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12 Twitter accounts found to be instigators of violence during SA unrest - CABC

29 July 2021 12:06 PM
Tags:
Twitter
Social media
Social media analytics
Online instigators
CABC

Lester Kiewit talks to Stuart Jones at CABC as well as Twitter user and commentator Lukanyo Vangqa who denies his involvement.
  • CABC has tracked 12 social media accounts used to instigate violence during the recent period of unrest in South Africa
  • Some accounts were tweeting 700 tweets an hour, says CABC director Stuart Jones
  • Twitter user and commentator Lukanyo Vangqa's Twitter handle was mentioned in the CABC article but Vangqa denies any involvement in inciting violence
  • Jones responds that Vanqa was not named as one of the 12 instigators, but rather as someone who was most retweeted by one of those accounts

An SANDF soldier on patrol in Alexandra on 13 July 2021 following days of rioting and looting in the township. Picture: Boikhutso Ntsoko/Eyewitness News

Director of the Centre for Analytics and Behavioural Change (CABC) Stuart Jones explains how the centre gathers evidence about who may or may not be an online instigator of violence.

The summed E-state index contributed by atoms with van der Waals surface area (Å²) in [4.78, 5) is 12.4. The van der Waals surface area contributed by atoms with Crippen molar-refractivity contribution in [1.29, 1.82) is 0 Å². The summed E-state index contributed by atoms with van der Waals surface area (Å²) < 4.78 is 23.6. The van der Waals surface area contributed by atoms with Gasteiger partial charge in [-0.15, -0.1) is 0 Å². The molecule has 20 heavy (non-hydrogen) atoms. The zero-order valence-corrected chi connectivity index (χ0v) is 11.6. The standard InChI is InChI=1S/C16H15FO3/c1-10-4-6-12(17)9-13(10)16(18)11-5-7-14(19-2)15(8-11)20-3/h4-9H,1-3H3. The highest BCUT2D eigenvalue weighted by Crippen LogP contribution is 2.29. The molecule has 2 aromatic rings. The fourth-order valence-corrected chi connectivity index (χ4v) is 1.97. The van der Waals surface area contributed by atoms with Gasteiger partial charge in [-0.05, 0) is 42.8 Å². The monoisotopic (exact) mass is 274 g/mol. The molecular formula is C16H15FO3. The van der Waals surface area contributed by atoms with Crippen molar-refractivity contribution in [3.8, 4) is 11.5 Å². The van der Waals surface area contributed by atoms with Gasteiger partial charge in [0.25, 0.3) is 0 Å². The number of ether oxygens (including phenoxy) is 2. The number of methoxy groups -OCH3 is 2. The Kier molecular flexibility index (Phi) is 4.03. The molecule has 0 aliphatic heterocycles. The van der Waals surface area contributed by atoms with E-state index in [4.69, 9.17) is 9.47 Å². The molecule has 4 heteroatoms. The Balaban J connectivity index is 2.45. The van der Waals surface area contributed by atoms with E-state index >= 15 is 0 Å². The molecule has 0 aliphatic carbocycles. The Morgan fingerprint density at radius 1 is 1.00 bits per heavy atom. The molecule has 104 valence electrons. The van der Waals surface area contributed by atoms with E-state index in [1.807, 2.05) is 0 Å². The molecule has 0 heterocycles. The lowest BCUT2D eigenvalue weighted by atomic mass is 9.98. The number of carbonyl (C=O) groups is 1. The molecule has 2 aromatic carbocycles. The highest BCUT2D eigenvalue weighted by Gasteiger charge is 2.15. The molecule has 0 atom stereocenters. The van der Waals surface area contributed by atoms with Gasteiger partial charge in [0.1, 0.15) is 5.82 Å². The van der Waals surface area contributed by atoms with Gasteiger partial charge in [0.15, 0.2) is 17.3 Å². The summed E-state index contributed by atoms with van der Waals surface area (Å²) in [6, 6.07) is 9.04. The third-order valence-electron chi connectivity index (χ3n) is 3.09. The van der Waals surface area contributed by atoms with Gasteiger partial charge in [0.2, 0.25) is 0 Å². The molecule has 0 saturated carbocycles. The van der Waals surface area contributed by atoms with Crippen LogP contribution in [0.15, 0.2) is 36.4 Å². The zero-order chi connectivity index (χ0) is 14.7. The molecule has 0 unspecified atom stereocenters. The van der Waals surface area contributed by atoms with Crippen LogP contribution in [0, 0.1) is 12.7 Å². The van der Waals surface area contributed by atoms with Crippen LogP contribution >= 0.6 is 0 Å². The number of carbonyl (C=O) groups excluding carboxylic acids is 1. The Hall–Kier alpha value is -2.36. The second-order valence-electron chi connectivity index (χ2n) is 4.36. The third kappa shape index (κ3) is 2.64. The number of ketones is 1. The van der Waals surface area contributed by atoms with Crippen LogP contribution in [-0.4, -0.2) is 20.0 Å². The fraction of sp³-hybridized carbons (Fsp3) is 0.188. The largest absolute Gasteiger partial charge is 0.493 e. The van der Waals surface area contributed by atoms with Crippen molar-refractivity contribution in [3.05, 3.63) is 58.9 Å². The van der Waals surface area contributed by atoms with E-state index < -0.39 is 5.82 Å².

The Centre for Analytics and Behavioural Change (CABC) is a non-profit organisation based at UCT’s Graduate School of Business.

Their team of data analysts uses tools to track social media chat, highlighting any polarising, divisive rhetoric and narratives that are a threat to society and also to also track social trends.

We use online social media analytics and desk research as well.

Stuart Jones, Director - Centre for Analytics and Behavioural Change (CABC)

To be clear, we are able to identify accounts that have been used to instigate violence, not individuals that have been used to instigate violence.

Stuart Jones, Director - Centre for Analytics and Behavioural Change (CABC)

He refers to the twelve accounts that CABC did a deep dive in their latest report.

Read CABC's report The Dirty Dozen & The Amplification of Incendiary Content During the Outbreak of Unrest in South Africa July 2021

We don't have a handle on who they are as people - or as groups of people which is more likely - but we do know the names of their accounts and that is what we have published.

Stuart Jones, Director - Centre for Analytics and Behavioural Change (CABC)

The details of the findings are outlined in the CABC report and explained in an article by CABC in The Daily Maverick.

The team has identified a number of hashtags intended to cause unrest, through, among other strategies, calling for shutdowns across South Africa, reports CABC.

Jones says they embark on a rigorous process of looking for hashtags associated with the incitement of violence - three categories were identified. Calls for physical mobilisation, calls for general unrest, and calls for violent acts

Then with a blend of hashtags they were finding accounts pushing out that type of material, he says.

The hashtags generated a total of 1.29 million mentions since the beginning of July, with a volume of more than one million retweets, notes the report.